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TaylorMade Solutions, Heather MacLean

Data Privacy, Breaches and the Impact on Your Bottom Line

Why Boards of Directors Are Losing Sleep Over Data Breaches

 

Like many news stories, we become numb to the constant barrage of data breaches and begin to think that it is both normal and acceptable. In fact, just last month it was revealed that thousands of patient records were held for ransom in Ontario home care data breach in Canada. Similarly, data breaches in the healthcare sector continue to plague the United States

Sidebar: In the Ontario case, the breach was announced in June 2018; however, the full extent of the situation is only coming to light recently because of the group claiming responsibility, reached out to CBC. In addition, some of the victims claim they have not yet been notified.

If you are business owner or a member of a board of directors, news reports of this nature are likely causing you to lose sleep. And, if they don’t, they should. Data privacy, breaches and the impact on the business’ bottom line should be top of mind. Protecting, or not protecting, the personal data of your customers/clients and/or employees is serious business. It could cost you thousands, millions or even result ceasing operations. Regardless, as a business owner or a board member, the fiduciary duty may be more than you are aware of. Data or security breaches should never be thought of as normal and a course of business operations. More than ever board members need to demand that the proper investment and human resources are allotted to protecting the organization’s data. It is also no longer acceptable to not have awareness and increase your knowledge about data protection and cybersecurity risk management.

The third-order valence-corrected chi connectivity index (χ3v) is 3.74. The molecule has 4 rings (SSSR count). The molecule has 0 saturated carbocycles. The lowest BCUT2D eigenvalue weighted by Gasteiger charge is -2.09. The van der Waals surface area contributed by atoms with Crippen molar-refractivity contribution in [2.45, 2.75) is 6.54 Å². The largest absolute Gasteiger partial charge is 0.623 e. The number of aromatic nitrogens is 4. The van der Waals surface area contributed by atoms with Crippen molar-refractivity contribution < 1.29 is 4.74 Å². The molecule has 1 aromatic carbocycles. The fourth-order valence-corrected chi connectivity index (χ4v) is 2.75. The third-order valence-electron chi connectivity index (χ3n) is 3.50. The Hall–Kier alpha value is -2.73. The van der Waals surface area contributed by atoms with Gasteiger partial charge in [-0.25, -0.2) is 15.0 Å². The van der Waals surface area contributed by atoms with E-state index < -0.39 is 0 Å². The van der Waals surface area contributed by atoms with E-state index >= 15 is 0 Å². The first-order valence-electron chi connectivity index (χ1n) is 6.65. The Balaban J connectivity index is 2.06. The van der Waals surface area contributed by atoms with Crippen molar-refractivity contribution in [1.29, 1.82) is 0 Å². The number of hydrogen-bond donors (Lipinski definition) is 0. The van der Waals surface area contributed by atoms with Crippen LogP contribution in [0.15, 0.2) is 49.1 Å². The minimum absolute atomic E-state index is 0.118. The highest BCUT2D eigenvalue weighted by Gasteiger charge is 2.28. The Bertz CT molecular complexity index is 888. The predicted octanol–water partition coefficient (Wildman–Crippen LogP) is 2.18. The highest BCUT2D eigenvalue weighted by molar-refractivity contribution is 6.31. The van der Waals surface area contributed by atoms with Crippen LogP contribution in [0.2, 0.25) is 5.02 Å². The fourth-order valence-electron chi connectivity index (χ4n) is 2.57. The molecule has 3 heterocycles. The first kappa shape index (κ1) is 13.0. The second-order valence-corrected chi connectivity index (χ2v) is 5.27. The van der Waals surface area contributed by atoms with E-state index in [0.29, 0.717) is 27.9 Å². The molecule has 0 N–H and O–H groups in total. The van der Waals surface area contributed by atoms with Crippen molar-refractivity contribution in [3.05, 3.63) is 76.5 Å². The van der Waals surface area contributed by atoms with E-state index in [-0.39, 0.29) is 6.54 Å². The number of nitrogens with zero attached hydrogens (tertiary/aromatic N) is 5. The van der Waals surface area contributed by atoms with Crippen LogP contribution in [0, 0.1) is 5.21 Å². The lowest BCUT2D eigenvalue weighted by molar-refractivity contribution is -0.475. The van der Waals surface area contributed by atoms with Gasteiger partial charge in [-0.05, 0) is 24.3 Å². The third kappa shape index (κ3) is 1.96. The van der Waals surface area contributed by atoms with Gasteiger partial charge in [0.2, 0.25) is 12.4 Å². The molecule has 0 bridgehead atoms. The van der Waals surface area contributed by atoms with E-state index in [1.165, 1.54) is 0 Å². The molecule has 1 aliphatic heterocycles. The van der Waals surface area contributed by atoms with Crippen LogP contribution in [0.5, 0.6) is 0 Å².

If you are a consumer, you should never accept that data breaches are normal. You should also never accept that your privacy is a thing of the past. Data is valuable. Your data is extremely valuable to you and your piece of mind. You own your data.

Increasingly privacy laws are being strengthened and for good reason. As consumers we have a right to protect our personal information. And, if this information isn’t adequately protected by businesses or organizations, then they should be liable for this breach and the ramifications for those who data they hold.

The good news is that many business leaders know and understand that data breaches and privacy do matter. They matter to boards of directors because they do have significant financial ramifications. For example, with the General Data Protection Regulation now enforceable it means significant fines for anyone doing business in Europe. In fact, the research is clear. More and more Boards are considering the critical importance of IT oversight and cybersecurity. According to Price Waterhouse Coopers (PWC) “less than one-fifth of directors are satisfied with the current levels of expertise on their boards. Only 19 percent say they have enough IT/digital expertise and don’t need more, and only 16 percent say the same about cybersecurity.”

So, what does this all mean? It means dollars. It means thousands, hundreds of thousands and possibly millions of dollars in fines and penalties. Some organizations are still playing Russian Roulette in the sense that will gamble with the fines at the time that an incident occurs. An interesting approach for a one-time event. However, the gamble may not pay off when board members are held accountable too. Or, if customers and investors walk away. Additionally, the probability that it is a one-time event is both naïve and short-sighted.

The risk of a data breach increases daily and the time to act is now. The time for consumers and investors to hold the feet of executive teams and boards of directors is now.